In the editorial “New Tweets, Old Needs” experienced journalist Roger Cohen says that Twitter isn’t journalism, and that Iran “has gone opaque” without its mainstream media correspondents. He may be right about the recent paucity of good journalism out of Iran, but he misses some really crucial points about how information flows in the absence of a distribution monopoly (like a printing press.) In particular, he seems to assume that only professional journalists can be capable of producing professional journalism.
It is absolutely true that journalism is much more than random tweeting or blogging. I have been particularly inspired by the notion that “journalism is a discipline of verification,” and a tweet or a blog post neither requires nor endures the fact-checking and truthfulness standards that we expect of our more traditional news media. I also agree that search engines are simply not a substitute for being there. Someone must be a witness. Someone has to feed their experience into the maw of the internet at some point.
However, when Cohen says “the mainstream media — expelled, imprisoned, vilified — is missed” he is implicitly arguing that only the mainstream media can produce good journalism. Traditionally, “journalist” was a distinct, easily defined class: a journalist was someone who worked for a news organization. There weren’t many such organizations, because a distribution monopoly is an expensive thing. All this has changed with the advent of nearly free and truly democratic information distribution, and we are seeing a rapid erosion of the the distinction between professional and amateur or “citizen” journalists. The result is confusion, uncertainty and fear — especially on the part of those who have staked their careers or their fortunes on the clarity of this distinction.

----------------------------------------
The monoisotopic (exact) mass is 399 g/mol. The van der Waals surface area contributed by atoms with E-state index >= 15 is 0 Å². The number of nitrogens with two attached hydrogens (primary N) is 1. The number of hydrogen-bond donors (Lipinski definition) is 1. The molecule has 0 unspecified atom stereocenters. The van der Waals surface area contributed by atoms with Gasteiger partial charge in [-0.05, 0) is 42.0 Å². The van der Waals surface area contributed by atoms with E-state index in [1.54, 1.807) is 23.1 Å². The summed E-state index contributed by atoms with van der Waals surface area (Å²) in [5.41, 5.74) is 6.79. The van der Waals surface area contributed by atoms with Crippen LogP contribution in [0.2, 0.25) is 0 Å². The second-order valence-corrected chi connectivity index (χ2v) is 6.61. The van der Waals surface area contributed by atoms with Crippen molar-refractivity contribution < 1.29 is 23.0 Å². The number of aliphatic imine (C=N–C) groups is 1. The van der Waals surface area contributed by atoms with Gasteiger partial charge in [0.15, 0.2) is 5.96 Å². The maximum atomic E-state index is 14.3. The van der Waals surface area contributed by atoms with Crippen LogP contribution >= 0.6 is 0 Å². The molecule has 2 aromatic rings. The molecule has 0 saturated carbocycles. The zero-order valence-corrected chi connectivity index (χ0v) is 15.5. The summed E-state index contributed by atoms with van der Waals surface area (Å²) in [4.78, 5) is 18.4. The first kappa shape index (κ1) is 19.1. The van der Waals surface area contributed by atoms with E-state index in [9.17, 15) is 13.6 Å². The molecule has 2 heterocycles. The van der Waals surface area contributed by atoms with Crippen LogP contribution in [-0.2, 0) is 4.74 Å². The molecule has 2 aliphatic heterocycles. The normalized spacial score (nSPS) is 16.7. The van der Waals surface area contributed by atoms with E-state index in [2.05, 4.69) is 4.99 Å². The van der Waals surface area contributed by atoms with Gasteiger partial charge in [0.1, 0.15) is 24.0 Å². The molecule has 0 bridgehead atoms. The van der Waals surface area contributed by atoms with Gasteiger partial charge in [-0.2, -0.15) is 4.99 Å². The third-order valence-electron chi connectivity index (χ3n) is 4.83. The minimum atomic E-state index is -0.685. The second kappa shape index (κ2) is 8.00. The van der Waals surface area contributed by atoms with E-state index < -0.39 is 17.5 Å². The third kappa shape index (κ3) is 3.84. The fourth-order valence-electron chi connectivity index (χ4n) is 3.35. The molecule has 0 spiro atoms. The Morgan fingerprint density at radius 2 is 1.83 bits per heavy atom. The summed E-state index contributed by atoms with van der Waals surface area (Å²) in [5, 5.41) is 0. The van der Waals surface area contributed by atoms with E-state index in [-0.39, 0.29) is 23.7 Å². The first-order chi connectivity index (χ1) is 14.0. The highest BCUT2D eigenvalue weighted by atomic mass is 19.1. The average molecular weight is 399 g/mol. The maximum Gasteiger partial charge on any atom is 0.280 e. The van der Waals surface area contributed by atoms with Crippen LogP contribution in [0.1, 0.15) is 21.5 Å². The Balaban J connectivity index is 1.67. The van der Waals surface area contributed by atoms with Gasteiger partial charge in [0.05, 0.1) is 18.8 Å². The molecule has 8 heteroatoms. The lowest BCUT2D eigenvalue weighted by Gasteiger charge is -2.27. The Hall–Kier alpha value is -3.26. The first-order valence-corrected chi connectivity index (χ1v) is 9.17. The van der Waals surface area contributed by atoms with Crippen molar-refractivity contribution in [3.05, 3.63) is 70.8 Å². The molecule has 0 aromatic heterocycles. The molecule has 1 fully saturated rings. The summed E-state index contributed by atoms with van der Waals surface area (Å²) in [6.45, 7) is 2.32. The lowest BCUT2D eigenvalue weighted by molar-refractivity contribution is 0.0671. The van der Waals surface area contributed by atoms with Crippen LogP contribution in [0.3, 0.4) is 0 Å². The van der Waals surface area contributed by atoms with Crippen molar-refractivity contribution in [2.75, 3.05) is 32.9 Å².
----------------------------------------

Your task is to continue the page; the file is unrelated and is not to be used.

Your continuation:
But I see a big difference between journalists and journalism, and this is where Cohen and I part ways.
In my view the failure of journalism in Iran was not the failure of the mainstream media to hold their ground (or their funding, or their audiences) but rather the failure of the journalism profession to educate the public about what exactly it does, and how to do it. When Cohen asks questions such as
But who is there to investigate these deaths — or allegations of wholesale rape of hundreds of arrested men and women — and so shed light?
my answer is, the Iranians, of course!
Naturally, a young activist-turned-reporter does not have the experience or connections of an old-school foreign correspondent. But such a person is there, and they care enormously. What they lack is guidance. What is and is not journalism, exactly? What are the expected standards and daily, on-the-ground procedures of verification? Where can someone turn to for advice on covering the struggles they are immersed in? And what, actually, differentiates the New York Times from a blogger? We need clear answers, because the newspapers are no longer the only ones declaiming the news.
Perhaps the mainstream media couldn’t be in Iran, but they could have been mentoring and collaborating from afar, and yes, publishing the journalism of non-career journalists. And such a project needs to begin long before times of crisis, in every region, so that those who are there are ready.
If “citizen journalism” has so far been somewhat underwhelming, it is because we have not taught our citizens to be journalists.